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Whether practicing self defense skills for the street or as a martial artist, confident execution is built on a disciplined and strategic approach to practicing fundamental skills. In the following excerpt from Science of Skill’s Body Weapons course, Swedish self-defense expert Lars Fidler gives simple but powerful tips on how to practice self defense drills on an ongoing basis, as well as what to look for in a self defense school.

Optimizing Self Defense Skill Development

Optimizing martial arts skills requires an openness to continuous learning, as well as extensive amounts of training time and an ongoing commitment. But there are a number of important and simple skills that can be done when drilling with a partner on a regular basis.

You want to learn and practice drills that you can work with back and forth with a partner; it’s more realistic to switch between offense and defense and an efficient use of time to ensure that both parties are working on a relative skill. Lars offers the following fundamental skills as ideal for working on partner-oriented drilling:

  1. Work with force: This includes pushing and pulling, leaning and hanging onto your partner in order to get a sense of balance and body structure (your own and your partner’s).
  2. Work with impact: When someone is standing within an arm’s reach and throwing a punch, it can be difficult to react quickly, so it’s imperative to find safe ways to work with and become expectant of realistic levels of impact (often, schools are working with too little) and to add power (again, safely) on a regular basis into strikes.
  3. Work with different strike levels: Lars views training as similar to the way a nutritionist may view food – you should eat a little bit of everything to maintain optimum balance, and it’s the same with training. When striking, you’re getting a sense for objects in motion, their weight and how much impact is required. It’s important to work on your own striking the air, to optimize muscle structure and form, but you also need to work on striking heavier objects and pads to form a more holistic picture (physically and mentally).
  4. Work with coordination: When it comes to self defense moves, Lars believes that simple is often better, but there are obviously good techniques that are more difficult, and these often entail more coordination with multiple body parts. Any sort of coordination training, including playing a musical instrument for example, is helpful and can be applied to martial arts. Getting a sense for where your body is when not moving or visible is key; the hand that isn’t striking is more difficult to control, for example).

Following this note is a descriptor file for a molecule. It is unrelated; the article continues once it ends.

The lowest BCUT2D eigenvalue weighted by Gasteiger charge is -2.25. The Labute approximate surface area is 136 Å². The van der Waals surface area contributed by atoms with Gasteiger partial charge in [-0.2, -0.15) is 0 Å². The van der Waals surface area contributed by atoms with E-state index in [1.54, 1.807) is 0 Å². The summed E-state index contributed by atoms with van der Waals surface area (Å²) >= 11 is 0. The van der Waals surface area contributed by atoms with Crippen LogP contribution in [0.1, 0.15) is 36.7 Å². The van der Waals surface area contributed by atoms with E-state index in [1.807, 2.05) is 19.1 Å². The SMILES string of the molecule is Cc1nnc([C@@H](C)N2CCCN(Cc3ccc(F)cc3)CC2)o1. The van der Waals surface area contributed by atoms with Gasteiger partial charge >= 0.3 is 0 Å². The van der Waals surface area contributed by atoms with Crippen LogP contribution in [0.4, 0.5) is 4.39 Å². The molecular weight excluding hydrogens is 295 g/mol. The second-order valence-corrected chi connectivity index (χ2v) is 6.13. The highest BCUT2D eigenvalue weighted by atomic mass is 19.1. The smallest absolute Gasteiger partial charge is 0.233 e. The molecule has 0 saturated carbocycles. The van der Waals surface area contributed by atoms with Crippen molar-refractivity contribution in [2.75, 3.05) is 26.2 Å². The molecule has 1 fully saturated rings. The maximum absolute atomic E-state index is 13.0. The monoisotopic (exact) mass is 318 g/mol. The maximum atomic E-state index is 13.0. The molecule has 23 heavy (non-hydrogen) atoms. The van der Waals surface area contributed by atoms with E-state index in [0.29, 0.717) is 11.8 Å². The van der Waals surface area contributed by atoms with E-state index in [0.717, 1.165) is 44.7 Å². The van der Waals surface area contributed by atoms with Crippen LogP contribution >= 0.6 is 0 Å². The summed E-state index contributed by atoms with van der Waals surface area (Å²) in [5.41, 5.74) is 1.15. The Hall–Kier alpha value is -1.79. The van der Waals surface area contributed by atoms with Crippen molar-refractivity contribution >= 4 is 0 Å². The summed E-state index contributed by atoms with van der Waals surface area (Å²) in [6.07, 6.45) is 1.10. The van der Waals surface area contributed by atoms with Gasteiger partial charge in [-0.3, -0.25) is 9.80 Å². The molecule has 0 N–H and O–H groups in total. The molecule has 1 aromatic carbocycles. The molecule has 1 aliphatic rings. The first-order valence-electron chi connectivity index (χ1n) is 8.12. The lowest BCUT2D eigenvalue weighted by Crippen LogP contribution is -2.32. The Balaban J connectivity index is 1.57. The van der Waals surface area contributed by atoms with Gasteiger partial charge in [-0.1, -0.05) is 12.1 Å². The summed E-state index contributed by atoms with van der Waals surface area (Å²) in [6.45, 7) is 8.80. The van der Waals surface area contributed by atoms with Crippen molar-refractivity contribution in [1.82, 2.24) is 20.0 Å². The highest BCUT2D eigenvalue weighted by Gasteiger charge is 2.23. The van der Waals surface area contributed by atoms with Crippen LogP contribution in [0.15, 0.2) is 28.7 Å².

Finding a quality teacher and school

Lars notes that it can be tricky to know if you’re getting quality martial arts instruction because “you can get away with a lot” i.e. most students, particularly beginners, haven’t actually tried and tested their skills in real situations, and even if they do it’s near impossible to make a ‘correct’ technical analysis as a beginner.

What you need to look for, says Lars, is a school that exudes an attitude of respect and humility and cultivates a relaxed and safe environment, where working with partners is a pleasant experience and teachers are constructive rather than overly critical. There shouldn’t be an excessive enforcement of hierarchy; you want structure, but it needs to serve a purpose, says Lars. We can’t insure your local gym fits that description but here is a website that allows you to search for gyms near you.

If you can’t work with anyone who is “below” or “above” your belt level, you’re missing out on valuable learning and teaching opportunities. There will be differences in percentages of what you can put into training with different levels of trainees, but there should always remain a feeling of cooperation, says Lars. It’s also important to be in a place where feel you have space to make mistakes and to try new techniques with a variety of levels of partner.

Additionally, students should look for a balanced curriculum of repetition and new content. Perhaps the most common trait of less qualified schools is excessive repetition, where you do the same techniques over and over. At the same time, you also don’t want too much new content thrown out that’s learned on a shallow basis. A quality curriculum is generally one where students learn techniques and moves and repeat those until they’re learned, and then move onto try something new while revisiting and incorporating old techniques on a regular basis.

 About Lars Fidler: A student mainly of Hardy Holm’s (Chief instructor at Students of Goju Ryu) multifaceted system of self defense, Lars Fidler has studied and practiced self defense martial arts since 1997 and has taught it regularly since 2007. Lars holds belted ranks and/or experience in other forms of martial arts as well. He holds a teaching certification from Stockholms Universitet and is a martial arts instructor, focusing on self defense, at Students of Goju Ryu in Mariefred, Sweden.

John Bishop

Category Tactical

Type article

Duration 5 minutes
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